DryStoneGarden

Plants, Stone, California Landscapes

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Connecticut Blue Tumbled

One of the other forms Connecticut Blue takes in the Bay Area is as tumbled stone for edging and very low walls. It comes in a few different widths, but the stone in this garden is 6 inches in width, which is a bit undersized for retaining walls; the stones just don’t have the mass to lock in securely. Also, the tumbling makes the stone kind of low on friction. But, that said, the stone has been in this garden a long time (since before I first saw it five years ago), and it’s really easy to re-stack any sections that shift. It’s probably one of the best stones to use if you don’t have much experience at stacking; you just try to keep the stones level and break your joints. I like it for this type of cottage garden with the plants growing around the stone, hiding it in the summer and revealing it in the winter.

In the last photo, you can sort of see from the wide joints that the stones on this section are slowly migrating down the slope. A rule of dry-stacking is to keep the stones perpendicular to gravity even on a cross-slope, like steps rather than a ramp. The more regular and rectangular the stone, the more important it is, but people don’t seem to follow that rule as much nowadays in this age of mortared stonework. It’s not a big deal with low edging that is so easy to re-stack, but it would be a problem in a larger wall. In this case, though I was spending a few hours re-stacking someone else’s stonework, I considered it more like garden maintenance than a stone repair job, and if I hadn’t been replanting the garden, the owners would have left the stone how it was. A few plant photos are below.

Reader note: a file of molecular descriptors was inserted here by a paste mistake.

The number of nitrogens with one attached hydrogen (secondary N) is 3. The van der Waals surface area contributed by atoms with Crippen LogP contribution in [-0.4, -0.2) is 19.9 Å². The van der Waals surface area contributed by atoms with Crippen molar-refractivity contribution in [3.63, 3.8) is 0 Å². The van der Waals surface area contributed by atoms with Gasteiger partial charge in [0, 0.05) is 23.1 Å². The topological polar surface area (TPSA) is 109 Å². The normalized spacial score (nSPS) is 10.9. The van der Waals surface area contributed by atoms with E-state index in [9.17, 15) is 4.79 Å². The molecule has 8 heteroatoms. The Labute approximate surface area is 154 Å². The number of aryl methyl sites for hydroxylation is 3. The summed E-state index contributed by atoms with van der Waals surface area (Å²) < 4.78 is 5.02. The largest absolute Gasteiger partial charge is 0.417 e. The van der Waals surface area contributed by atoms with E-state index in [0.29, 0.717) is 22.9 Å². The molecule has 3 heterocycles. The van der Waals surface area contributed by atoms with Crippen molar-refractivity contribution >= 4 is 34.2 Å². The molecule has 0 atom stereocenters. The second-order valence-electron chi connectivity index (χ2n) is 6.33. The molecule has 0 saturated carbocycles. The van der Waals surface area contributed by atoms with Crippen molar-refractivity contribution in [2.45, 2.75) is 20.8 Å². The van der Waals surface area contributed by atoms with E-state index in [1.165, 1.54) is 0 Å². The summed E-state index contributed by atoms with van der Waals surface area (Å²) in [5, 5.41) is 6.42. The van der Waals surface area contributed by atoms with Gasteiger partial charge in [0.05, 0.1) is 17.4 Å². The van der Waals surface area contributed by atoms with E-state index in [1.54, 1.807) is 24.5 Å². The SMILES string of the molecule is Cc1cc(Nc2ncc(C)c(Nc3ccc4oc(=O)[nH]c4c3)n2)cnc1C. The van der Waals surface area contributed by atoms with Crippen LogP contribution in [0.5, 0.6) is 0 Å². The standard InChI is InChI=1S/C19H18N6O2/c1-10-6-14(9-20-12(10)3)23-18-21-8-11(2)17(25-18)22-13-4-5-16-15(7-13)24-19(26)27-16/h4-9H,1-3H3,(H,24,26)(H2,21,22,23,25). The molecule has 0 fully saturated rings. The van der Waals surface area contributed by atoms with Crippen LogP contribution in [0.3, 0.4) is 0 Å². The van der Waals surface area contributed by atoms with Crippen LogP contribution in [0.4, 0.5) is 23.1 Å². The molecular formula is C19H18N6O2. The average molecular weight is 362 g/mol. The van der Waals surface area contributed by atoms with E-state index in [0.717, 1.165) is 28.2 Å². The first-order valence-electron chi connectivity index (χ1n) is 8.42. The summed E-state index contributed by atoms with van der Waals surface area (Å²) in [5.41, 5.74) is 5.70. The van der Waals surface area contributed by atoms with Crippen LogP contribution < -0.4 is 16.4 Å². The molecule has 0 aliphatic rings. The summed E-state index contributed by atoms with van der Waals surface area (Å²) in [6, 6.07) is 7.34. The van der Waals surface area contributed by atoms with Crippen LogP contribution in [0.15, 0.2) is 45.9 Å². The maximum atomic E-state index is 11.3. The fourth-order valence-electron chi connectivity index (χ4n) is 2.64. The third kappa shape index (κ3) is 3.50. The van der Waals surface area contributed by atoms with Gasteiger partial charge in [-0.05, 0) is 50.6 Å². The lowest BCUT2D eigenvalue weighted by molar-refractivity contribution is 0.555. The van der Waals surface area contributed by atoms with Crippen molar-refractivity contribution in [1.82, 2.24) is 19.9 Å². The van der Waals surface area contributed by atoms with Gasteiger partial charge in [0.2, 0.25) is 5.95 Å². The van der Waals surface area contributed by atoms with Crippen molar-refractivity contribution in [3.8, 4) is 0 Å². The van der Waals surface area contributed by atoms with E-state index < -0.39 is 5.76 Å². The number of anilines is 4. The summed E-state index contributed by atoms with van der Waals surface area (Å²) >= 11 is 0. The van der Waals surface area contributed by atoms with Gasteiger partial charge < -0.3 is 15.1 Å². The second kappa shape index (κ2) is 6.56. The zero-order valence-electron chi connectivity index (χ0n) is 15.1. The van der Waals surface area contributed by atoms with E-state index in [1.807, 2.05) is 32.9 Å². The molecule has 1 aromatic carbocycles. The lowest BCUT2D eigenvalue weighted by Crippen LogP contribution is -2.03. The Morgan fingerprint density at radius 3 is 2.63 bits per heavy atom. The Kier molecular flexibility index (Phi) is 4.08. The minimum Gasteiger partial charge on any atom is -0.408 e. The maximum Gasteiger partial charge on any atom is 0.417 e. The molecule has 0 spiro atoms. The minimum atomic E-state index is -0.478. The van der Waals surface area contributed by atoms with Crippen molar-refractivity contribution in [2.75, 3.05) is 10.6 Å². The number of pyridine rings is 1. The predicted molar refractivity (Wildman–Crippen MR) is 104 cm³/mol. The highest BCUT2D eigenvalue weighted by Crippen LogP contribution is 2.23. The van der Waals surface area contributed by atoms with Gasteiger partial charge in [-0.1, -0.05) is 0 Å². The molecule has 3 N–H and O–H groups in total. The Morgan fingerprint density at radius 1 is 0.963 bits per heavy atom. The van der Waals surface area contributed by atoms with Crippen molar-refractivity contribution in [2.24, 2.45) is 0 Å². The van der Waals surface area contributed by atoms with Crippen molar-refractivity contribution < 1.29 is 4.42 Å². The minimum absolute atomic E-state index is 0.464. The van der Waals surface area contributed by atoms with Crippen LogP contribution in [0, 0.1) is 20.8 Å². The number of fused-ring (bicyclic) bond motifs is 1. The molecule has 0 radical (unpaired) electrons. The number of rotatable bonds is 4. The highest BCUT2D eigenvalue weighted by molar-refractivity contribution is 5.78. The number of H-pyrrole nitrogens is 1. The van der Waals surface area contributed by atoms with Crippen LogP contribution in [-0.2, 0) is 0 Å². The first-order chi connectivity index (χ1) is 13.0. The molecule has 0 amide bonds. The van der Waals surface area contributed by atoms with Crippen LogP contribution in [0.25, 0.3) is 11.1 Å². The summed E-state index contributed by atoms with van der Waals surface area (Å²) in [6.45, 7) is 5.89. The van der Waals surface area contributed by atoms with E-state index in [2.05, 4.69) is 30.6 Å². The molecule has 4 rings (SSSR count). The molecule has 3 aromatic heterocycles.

The garden has a lot of whimsy and one of the more successful trash can screens that I’ve seen, a metal trellis covered with Abutilon and Akebia quinata.

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3 Responses to “Connecticut Blue Tumbled”

  1. August 1st, 2010 at 4:12 am

    Carol says:

    Lovely rock wall and plantings … I love your first and last photos.

  2. August 1st, 2010 at 9:49 am

    wiseace says:

    The tumbled blue stone is nice. I’ve used it on Long Island to build some low ‘retaining’ walls. I mortared the stone in place since the owner’s kids like to take things apart. It’s a great ‘beginners’ stone because it’s so easy to use.

  3. August 1st, 2010 at 10:18 am

    ryan says:

    I like both of those combos too. The abutilon is such a deep red against the akebia foliage.

    A great ‘beginners’ stone is right. With the tumbled stone, it’s kind of like you’ve had someone else shape your stone for you. Even in the spot that is sliding because they didn’t lay the stone ‘right,’ it still looks fine and keeps the soil and mulch in the bed.